Monday, April 9, 2018

Government goes hard on transport syndicates

From The Kathmandu Post: The Department of Transport Management on Friday directed all its offices to open route permits on all the roads for competitive distribution. The DoTM recently amended the Transport Management Directives- 2004, which allows for any company to get route permits in any parts of the country in a hassle-free manner.

Following the disruption caused by a group of 11 passenger transport committees operating on the route east of Koteshwor, the transport department amended the directives to allow more carriers to openly compete in the sector. The DoTM has done away with recommendation from such committees, a hurdle for new entrants in seeking route permits.“Syndicate in public transport has persisted because the existing committees do not accept new entrants. Now, new companies won’t need such reference from these committees, meaning anyone interested in the market for healthy services can apply for road permit in any part of the country after registering with the DoTM,” said Aryal. Earlier, only those receiving approval from such committees would get the licence to operate. 

Syndicates, which exist in different parts of the country, block entry of interested companies, who provide better facilities to passengers often at cheaper rates, to curb competition.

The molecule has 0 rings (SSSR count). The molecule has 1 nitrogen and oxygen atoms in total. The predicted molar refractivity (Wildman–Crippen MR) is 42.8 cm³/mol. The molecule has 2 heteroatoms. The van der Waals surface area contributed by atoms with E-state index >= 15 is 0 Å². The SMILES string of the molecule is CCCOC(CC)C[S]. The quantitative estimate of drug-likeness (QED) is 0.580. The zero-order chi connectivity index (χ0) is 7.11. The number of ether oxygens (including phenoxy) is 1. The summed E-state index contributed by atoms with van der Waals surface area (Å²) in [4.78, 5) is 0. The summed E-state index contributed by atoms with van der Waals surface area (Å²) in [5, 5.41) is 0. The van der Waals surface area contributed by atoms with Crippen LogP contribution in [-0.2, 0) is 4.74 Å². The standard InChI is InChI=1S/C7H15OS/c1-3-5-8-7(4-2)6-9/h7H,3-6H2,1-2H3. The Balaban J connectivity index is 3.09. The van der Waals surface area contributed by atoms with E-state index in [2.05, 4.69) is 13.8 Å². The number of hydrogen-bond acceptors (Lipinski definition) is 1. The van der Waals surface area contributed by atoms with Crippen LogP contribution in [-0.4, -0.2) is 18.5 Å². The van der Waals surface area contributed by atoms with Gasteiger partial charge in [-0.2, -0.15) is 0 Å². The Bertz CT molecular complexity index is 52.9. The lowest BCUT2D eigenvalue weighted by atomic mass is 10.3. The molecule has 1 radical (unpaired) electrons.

From Setopati/Nagarik: Meanwhile, bus fares has come down following the entry of new companies. Kavre Bus Association has asked all its members to put up a notice in their public buses outlining fares for designated routes. This has come after Sajha Yatayat and Mayur Yatayat, both much organized companies and offering better services, started charging NRs35 for travel from Banepa to Kathmandu. Earlier, the local bus syndicate was charging NRs40 for the same distance. 

The present government has gone pretty hard on the syndicates. This is quite unusual and unheard of in the previous years (even when the same party was leading the government). A comfortable majority at federal and provincial and at a majority of local bodies has led to a strong government that can stand up to organized syndicates. Now, the government needs to be similarly tough on other syndicates as well. Syndicates are illegal by law (Transport Act 2049) and the Supreme Court had issued several orders asking the government to implement the law. A deep connection between quasi-political businessmen and politicians meant that the syndicates were politically protected. Furthermore, clamping down on syndicates may help to widen the tax base as syndicates because since syndicates are established under Organizations Act 2034, they do not pay taxes and operate like an NGO. Now, the government wants such syndicates to register as a company following Companies Act 2007. 

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